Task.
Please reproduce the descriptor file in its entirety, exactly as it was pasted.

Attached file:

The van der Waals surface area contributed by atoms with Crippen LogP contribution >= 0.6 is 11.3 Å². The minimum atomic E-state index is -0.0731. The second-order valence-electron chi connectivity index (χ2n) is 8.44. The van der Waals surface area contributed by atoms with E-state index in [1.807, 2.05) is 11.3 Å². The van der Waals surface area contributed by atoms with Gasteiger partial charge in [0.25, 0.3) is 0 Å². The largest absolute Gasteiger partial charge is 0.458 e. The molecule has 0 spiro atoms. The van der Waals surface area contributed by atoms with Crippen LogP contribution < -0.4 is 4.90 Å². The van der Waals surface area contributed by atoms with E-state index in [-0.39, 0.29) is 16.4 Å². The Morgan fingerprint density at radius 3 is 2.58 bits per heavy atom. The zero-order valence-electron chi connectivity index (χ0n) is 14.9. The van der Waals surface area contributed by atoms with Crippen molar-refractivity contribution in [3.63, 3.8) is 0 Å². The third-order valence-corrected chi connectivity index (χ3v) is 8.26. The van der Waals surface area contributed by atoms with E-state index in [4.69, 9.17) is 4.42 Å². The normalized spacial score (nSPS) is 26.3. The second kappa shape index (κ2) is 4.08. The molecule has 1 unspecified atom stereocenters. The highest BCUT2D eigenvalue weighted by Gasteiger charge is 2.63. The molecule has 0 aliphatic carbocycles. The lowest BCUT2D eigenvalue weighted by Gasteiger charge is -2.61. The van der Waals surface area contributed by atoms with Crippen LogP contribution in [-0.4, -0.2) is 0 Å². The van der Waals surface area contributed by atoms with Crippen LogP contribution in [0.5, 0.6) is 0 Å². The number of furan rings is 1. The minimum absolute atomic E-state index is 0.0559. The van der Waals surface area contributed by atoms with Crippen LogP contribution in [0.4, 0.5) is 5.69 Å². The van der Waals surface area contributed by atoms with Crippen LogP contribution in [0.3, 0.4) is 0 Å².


The van der Waals surface area contributed by atoms with Crippen LogP contribution >= 0.6 is 11.3 Å². The minimum atomic E-state index is -0.0731. The second-order valence-electron chi connectivity index (χ2n) is 8.44. The van der Waals surface area contributed by atoms with E-state index in [1.807, 2.05) is 11.3 Å². The van der Waals surface area contributed by atoms with Gasteiger partial charge in [0.25, 0.3) is 0 Å². The largest absolute Gasteiger partial charge is 0.458 e. The molecule has 0 spiro atoms. The van der Waals surface area contributed by atoms with Crippen LogP contribution < -0.4 is 4.90 Å². The van der Waals surface area contributed by atoms with E-state index in [-0.39, 0.29) is 16.4 Å². The Morgan fingerprint density at radius 3 is 2.58 bits per heavy atom. The zero-order valence-electron chi connectivity index (χ0n) is 14.9. The van der Waals surface area contributed by atoms with Crippen molar-refractivity contribution in [3.63, 3.8) is 0 Å². The third-order valence-corrected chi connectivity index (χ3v) is 8.26. The van der Waals surface area contributed by atoms with E-state index in [4.69, 9.17) is 4.42 Å². The normalized spacial score (nSPS) is 26.3. The second kappa shape index (κ2) is 4.08. The molecule has 1 unspecified atom stereocenters. The highest BCUT2D eigenvalue weighted by Gasteiger charge is 2.63. The molecule has 0 aliphatic carbocycles. The lowest BCUT2D eigenvalue weighted by Gasteiger charge is -2.61. The van der Waals surface area contributed by atoms with Crippen LogP contribution in [-0.4, -0.2) is 0 Å². The van der Waals surface area contributed by atoms with Crippen LogP contribution in [0.5, 0.6) is 0 Å². The number of furan rings is 1. The minimum absolute atomic E-state index is 0.0559. The van der Waals surface area contributed by atoms with Crippen LogP contribution in [0.4, 0.5) is 5.69 Å². The van der Waals surface area contributed by atoms with Crippen LogP contribution in [0.3, 0.4) is 0 Å².